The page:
02-08-2012 11:19 AM - edited 02-08-2012 11:30 AM
Ok so I've done some research about my F16 error and found this (too bad I didn't take a picture cos I don't remember clearly the error):
Starting in Fedora 16, on non-EFI x86 (32 and 64 bit) systems, anaconda will default to creating GPT disklabels (partition tables) instead of MSDOS disklabels. On these systems, when booting from a GPT-labelled disk, it is strongly recommended (not necessarily required in all cases, depending on the system's BIOS/firmware) to create a small (1MiB) BIOS boot partition. This partition will be used by the bootloader (GRUB2) for storage.
That means that if Fedora 16 asks for a GPT disklabel my system in a "non-EFI x86", right ?
LE: a possible workaround for the above issue is to give the "nogpt" arument to kernel when booting the F16 DVD. I'll try this next days...
02-08-2012 11:37 AM
From the link you wrote before, it looks that you have an EFI system.
And fedora 16 will try to create a GPT in all cases, from what I can understand from your post above.
Hopefully I understood the result of your search. Since English is not my native language, I hope I did not misunderstood something. Anyways a real test with a dualboot will answer all your questions
This is too personal, but take a look at linuxmint.com. They are the best at the moment IMHO. I have no experience with fedora (I Like their philosophy anyway ).
02-08-2012 12:17 PM - edited 02-08-2012 12:28 PM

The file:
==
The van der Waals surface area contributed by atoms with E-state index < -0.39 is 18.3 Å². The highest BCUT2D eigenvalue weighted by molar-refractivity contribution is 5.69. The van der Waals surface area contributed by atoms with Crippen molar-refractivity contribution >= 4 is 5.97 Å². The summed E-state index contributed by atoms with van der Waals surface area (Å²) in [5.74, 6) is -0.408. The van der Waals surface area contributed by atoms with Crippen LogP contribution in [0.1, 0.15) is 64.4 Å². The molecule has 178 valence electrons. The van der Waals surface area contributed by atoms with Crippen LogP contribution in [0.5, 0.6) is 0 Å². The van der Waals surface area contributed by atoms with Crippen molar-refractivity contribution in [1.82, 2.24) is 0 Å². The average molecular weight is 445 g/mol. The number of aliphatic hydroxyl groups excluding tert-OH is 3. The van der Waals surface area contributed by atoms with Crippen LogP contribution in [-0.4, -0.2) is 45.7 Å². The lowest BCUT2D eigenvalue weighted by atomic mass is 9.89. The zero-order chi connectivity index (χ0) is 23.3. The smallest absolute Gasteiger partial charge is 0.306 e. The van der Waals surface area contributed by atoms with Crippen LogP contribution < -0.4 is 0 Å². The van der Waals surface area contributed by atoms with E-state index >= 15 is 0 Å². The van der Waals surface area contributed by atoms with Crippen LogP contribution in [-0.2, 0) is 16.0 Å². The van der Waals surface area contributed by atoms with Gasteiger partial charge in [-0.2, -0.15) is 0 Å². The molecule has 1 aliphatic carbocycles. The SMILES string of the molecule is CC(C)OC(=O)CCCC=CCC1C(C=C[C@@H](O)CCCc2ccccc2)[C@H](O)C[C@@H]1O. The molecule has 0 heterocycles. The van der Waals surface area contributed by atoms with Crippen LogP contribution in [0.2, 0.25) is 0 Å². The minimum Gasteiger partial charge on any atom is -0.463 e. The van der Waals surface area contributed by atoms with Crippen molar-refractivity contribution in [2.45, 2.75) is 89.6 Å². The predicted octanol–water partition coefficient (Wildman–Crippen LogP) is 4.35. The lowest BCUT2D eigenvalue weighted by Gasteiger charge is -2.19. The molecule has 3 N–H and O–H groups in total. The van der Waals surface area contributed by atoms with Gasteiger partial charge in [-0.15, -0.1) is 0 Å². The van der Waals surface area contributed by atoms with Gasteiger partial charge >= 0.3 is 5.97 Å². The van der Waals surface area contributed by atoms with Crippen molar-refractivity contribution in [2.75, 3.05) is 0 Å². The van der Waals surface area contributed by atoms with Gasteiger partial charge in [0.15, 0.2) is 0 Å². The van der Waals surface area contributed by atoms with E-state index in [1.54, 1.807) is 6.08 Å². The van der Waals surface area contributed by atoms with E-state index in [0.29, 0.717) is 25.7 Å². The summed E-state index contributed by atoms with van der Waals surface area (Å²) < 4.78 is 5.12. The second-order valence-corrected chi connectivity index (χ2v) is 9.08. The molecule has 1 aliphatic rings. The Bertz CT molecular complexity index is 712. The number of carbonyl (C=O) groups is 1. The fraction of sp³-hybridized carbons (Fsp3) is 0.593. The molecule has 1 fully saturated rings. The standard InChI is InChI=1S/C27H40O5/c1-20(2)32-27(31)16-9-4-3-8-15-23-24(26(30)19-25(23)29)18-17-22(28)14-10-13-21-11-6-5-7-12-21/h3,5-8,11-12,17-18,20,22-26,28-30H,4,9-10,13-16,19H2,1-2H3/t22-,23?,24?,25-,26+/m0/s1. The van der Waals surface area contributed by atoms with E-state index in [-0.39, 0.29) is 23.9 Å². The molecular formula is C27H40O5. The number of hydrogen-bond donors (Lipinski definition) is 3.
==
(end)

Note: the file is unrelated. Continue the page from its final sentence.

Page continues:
ok, I already had a look at it and got some writing error when I tried to burn the image, although the MD5 sum was ok.
(I'm not a native English language speaker so don't worry )
I'll have a look at it again and probably it'll work.
PS: yes, now I see that my logic was wrong when stated that my system is not EFI based. apolgise for that
02-08-2012 12:30 PM
I'm waiting impatiently for the outcome of your quest
02-09-2012 12:18 PM - edited 02-09-2012 12:23 PM
Ok so I've installed Windows and somehow it changed the disklabel back to GPT. After, I installed Linux Mint with the bootloader in /dev/sda1 (I chose this from the dropbox menu) and still boots automatically in Windows (%$#@ it !). I don't know what else to do ... I was thinking to install Linux, then Windows the reinstall GRUB. (But I'm starting to have a repulsion for installing any kind of OS.
So back to the drawing board...
02-09-2012 12:55 PM - edited 02-09-2012 12:55 PM
Isn't this challenging?
I have another idea... But first, can you explain what method did you used to install windows? What version of windows?
02-09-2012 01:48 PM - edited 02-09-2012 01:57 PM
Windows 7 Professional 64 bit ... I don't know what's to explain but I'll try...
1- i've entered in the boot menu
2- choose CD
3- entered in Windows boot/install wizard
4- choose advanced mode
5- deleted old linux partitions and created new windows ones
5.a - Here I was informed that windows will create some other needed partitions (GPT and MSR)
6- proceded with installation
7- that's it !
PS: Yes, it's very challenging... but that's how Lenovo looses a customer...
02-09-2012 02:50 PM
02-09-2012 05:05 PM - edited 02-09-2012 05:07 PM
I was thinking to install the 32-bit version of Windows because I heard that it won't try to turn the HDD into GPT. And as a matter of fact I really don't need the 64 bit version right now cos I only have 4GB of RAM...
02-09-2012 08:51 PM
What I was thinking is, try to install WIndows from USB. Use Windows 7 USB/DVD Download Tool and create a bootable USB stick. Installing from the usb usually gives a non-uefi installation. But first you have to convert your hdd to msdos again.
Another thing, today and tomorrow I will be away from the laptop, but I'm thinking to dedicate the whole Sunday to this issue. And I will test the possibility to dual boot windows and Linux in pure UEFI mode. If I succeed I will prepare a how to.
this Is all I can do (can I do more?)